Rolling the Snowball: The Philly Rally

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"I
think it looks like it’s about time we had a new declaration."
~ Ron Paul, Independence Mall

I arrived at
Independence Mall around 9:30am. There weren’t very many people
around for the rally yet. The chairs and stage were still being
set up. A family with three small children had a table set up and
was selling Ron Paul shirts. Ron Paul was scheduled to meet with
the Philly Meetup as soon as he arrived.

The first person
I saw from the campaign was Kent Snyder, and just seconds later
Carol Paul walked in. The room, filled with about one hundred people,
stood and clapped for Mrs. Paul. Kent spoke for several minutes,
and then Carol addressed the crowd. While Carol was speaking, someone
got a call and gave word that Dr. Paul’s plane had just landed.

Dr. Paul arrived
to meet the Philly Meetup around 11:30. The guests were ecstatic
when he entered; you could feel the energy in the room. I was happy
that people were respectful and didn’t yell too loud upon seeing
him, as I fear that he would go deaf if every time he met supporters
in a closed space they gave it their all. Dr. Paul spoke for ten
or fifteen minutes. He thanked everyone for their support and congratulated
them on winning the fund raising contest. There was a short frenzy
for pictures and autographs after he finished speaking. This is
when the picture that made the front page of the New York Times
was taken.

Later, when
the room was opened for the private briefing, Dr. Paul was waiting
inside as the line filtered in, everyone taking their time (against
Kent Snyder’s insistence that we please move quickly) to have autographs
and pictures with Dr. Paul. Dr. Paul was only able to speak for
about twenty minutes by the time everyone had their personal moments.

Heading back
out to the rally, it was 1:00 already and the area was now full
of Ron Paul rEVOLutionaries. I spent the next half hour with a friend
handing out several hundred copies of Ron Paul’s book Mises
and Austrian Economics — A Personal View
(Thank you Mises
Institute and donors). I was delighted to hear so many people say
something like "Oh, Mises! I’ve heard of that." or "Hey,
I’m a big fan already, I check the blog." For the people who
looked a bit puzzled, I just quickly remarked that there is an academic
tradition of which Ron Paul is only one voice, and that in this
book Dr. Paul discusses some of the influences that the Austrian
school has had on his economic understanding and policy. Other people
were handing out bumper stickers, slim jims and other Ron Paul goodies
during the concert.

The crowd roared
when Ron Paul took the stage at 2:00 sharp. In the first few minutes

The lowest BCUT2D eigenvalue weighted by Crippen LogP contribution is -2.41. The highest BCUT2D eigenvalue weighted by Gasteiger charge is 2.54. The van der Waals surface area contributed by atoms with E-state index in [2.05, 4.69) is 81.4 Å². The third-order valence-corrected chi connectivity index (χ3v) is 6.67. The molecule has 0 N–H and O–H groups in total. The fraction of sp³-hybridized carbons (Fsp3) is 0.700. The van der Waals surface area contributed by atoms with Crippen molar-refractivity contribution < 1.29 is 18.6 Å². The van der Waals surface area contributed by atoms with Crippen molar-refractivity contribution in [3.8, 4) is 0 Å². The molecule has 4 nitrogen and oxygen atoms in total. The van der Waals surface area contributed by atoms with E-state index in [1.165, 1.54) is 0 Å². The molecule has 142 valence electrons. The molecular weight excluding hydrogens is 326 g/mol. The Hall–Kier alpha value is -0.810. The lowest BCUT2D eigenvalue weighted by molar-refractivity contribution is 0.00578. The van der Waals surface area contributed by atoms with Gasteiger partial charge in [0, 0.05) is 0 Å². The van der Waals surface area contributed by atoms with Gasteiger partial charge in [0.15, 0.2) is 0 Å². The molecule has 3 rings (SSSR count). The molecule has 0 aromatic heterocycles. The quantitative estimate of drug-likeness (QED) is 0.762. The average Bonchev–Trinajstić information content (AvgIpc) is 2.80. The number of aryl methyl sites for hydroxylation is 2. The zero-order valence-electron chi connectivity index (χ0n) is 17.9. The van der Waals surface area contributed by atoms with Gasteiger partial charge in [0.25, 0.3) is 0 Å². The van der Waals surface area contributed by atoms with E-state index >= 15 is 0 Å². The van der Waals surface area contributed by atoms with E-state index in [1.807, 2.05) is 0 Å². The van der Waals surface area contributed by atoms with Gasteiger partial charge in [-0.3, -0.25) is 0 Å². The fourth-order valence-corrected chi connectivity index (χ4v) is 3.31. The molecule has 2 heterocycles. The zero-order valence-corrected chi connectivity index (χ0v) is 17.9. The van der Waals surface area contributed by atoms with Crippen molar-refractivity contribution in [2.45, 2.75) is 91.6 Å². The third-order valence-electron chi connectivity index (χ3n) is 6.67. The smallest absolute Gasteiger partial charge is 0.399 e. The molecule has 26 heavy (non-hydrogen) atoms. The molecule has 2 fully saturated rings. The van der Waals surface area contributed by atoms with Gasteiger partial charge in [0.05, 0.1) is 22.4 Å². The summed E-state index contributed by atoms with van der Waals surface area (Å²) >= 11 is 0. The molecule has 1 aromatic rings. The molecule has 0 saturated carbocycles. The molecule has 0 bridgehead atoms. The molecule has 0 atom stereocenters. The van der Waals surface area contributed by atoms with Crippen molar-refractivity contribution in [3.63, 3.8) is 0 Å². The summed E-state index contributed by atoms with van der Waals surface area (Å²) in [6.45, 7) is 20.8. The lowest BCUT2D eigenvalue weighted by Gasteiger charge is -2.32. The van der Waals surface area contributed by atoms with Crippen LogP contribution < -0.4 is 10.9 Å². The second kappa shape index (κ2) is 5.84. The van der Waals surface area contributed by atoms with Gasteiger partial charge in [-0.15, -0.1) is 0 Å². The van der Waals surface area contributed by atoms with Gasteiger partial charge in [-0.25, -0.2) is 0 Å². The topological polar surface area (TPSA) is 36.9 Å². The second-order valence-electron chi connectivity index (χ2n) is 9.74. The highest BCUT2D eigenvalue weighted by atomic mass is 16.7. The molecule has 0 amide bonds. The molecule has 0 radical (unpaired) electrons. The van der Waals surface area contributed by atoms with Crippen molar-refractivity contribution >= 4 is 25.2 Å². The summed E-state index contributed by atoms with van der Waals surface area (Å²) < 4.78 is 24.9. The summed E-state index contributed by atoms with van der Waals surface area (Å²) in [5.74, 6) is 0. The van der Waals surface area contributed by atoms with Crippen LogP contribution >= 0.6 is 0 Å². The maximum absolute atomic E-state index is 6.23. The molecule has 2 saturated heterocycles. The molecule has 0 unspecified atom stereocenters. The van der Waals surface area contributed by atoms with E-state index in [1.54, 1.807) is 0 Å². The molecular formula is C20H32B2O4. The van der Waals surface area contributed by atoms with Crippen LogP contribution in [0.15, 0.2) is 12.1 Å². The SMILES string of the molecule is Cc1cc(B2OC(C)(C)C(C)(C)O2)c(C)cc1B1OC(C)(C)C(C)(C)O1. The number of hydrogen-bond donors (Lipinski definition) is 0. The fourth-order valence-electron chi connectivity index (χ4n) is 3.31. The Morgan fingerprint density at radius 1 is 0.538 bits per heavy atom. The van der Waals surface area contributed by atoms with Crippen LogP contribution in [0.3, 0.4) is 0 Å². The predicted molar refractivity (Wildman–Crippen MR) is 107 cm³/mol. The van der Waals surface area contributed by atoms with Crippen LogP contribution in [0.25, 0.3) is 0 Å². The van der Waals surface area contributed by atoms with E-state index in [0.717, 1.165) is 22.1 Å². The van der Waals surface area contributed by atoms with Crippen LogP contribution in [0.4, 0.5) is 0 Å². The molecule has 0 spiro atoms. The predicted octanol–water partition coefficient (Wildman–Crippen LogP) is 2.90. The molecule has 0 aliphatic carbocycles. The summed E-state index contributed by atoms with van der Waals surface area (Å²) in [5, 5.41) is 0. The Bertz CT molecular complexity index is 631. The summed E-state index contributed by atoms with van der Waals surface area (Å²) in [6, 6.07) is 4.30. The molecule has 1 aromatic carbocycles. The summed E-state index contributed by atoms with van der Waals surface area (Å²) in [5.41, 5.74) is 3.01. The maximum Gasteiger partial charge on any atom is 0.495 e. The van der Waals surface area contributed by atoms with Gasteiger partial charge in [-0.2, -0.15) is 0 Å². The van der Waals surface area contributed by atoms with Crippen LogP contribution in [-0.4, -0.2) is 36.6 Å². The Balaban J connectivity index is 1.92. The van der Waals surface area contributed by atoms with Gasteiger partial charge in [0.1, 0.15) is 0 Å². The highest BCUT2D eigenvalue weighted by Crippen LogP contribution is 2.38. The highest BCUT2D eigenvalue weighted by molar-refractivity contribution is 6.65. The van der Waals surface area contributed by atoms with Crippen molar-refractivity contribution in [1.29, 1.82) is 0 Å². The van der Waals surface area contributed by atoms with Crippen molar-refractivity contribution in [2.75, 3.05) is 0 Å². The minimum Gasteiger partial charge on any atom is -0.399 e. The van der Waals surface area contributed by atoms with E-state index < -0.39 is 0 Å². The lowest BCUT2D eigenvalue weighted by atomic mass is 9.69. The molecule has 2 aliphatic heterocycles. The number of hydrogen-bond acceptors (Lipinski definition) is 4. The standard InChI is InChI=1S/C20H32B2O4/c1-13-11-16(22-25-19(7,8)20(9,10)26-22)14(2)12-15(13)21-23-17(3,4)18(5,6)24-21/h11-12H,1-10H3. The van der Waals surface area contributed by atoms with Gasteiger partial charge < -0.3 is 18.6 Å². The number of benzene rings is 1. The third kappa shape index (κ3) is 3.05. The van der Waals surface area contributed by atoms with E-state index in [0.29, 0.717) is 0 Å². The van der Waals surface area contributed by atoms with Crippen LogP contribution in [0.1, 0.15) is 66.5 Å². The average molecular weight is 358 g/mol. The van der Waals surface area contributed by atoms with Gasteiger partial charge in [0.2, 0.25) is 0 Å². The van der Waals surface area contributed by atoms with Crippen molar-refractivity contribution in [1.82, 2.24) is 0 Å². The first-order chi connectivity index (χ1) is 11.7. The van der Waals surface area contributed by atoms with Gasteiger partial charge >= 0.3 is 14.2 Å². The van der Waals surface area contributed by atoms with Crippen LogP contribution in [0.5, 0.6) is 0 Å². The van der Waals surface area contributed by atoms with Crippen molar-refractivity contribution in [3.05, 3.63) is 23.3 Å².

of his forty-five minute speech, Dr. Paul was powerful in projecting
the words, "Bring our troops home NOW!" Chants of "Ron
Paul" and "Freedom" broke the speech many times.
Dr. Paul also asked the audience if there were any members of the
military in attendance. He named every branch of the service, each
one being met with at least several loud cheers. He then talked
about freedom bringing people together, and said that we might have
some Republicans, Independents, Democrats, formerly apathetics and
even some anarchists in the crowd. Each mention drew notable cheering.

From my vantage
point I could see nothing but a sea of people in all directions
when I stood during ovations. Ron Paul remarked that other campaigns
often dole out "appropriate" signs for supporters to hold,
but not his campaign. I don’t think the rEVOLutionaries could be
contained in this regard if anyone tried. The unique flavor of the
signs was one of the best parts of the rally for me. While sitting
down in my spot in the seats, I could see a large "IMPEACH"
sign, a "V for Vendetta" sign but with an "R"
instead of a "V," a "Don’t Tread On Me" flag,
several American flags, several home made Ron Paul signs and many
of the official-looking Ron Paul for President ’08 signs.

The speech
went by very quickly, and the energy was great the entire time.
I particularly appreciated when Dr. Paul spoke about restoring the
revolutionary spirit to America, saying that we should draw on the
energy of Constitution Hall and other nearby historic landmarks.

When the speech
finished, there was one final roar of energy from the crowd, even
though I’m sure many people, myself included, had lost their voices
by this point. As the crowd filtered out, there was a man in a "Veterans
for Ron Paul" shirt playing Taps on a bugle at the memorial
for the fallen soldiers which was set up adjacent to the rally.
Many people remained at the rally site waving signs in the street
for cars and pedestrians passing by.

On a personal
note, I have to say that the message of liberty truly does bring
people together. I never thought I’d see the day when my traditionally
liberal Democrat mother, a neighborhood family who are traditionally
Republican, and myself, would be united behind one candidate. I’m
sure many others are experiencing the same thing among their friends
and family. I think we can all be encouraged by the great showing
of support for Dr. Paul’s candidacy and also for the greater message
of liberty witnessed in Philadelphia this 10th of November,
2007.

November
14, 2007

Andrew Greve
[send him mail] has a Bachelors
degree in History. He is a co-author of Voluntaryism for Everyone
and the Short Guide to Market Anarchist Deconversions.
He contributes to www.MarketAnarchy.com.

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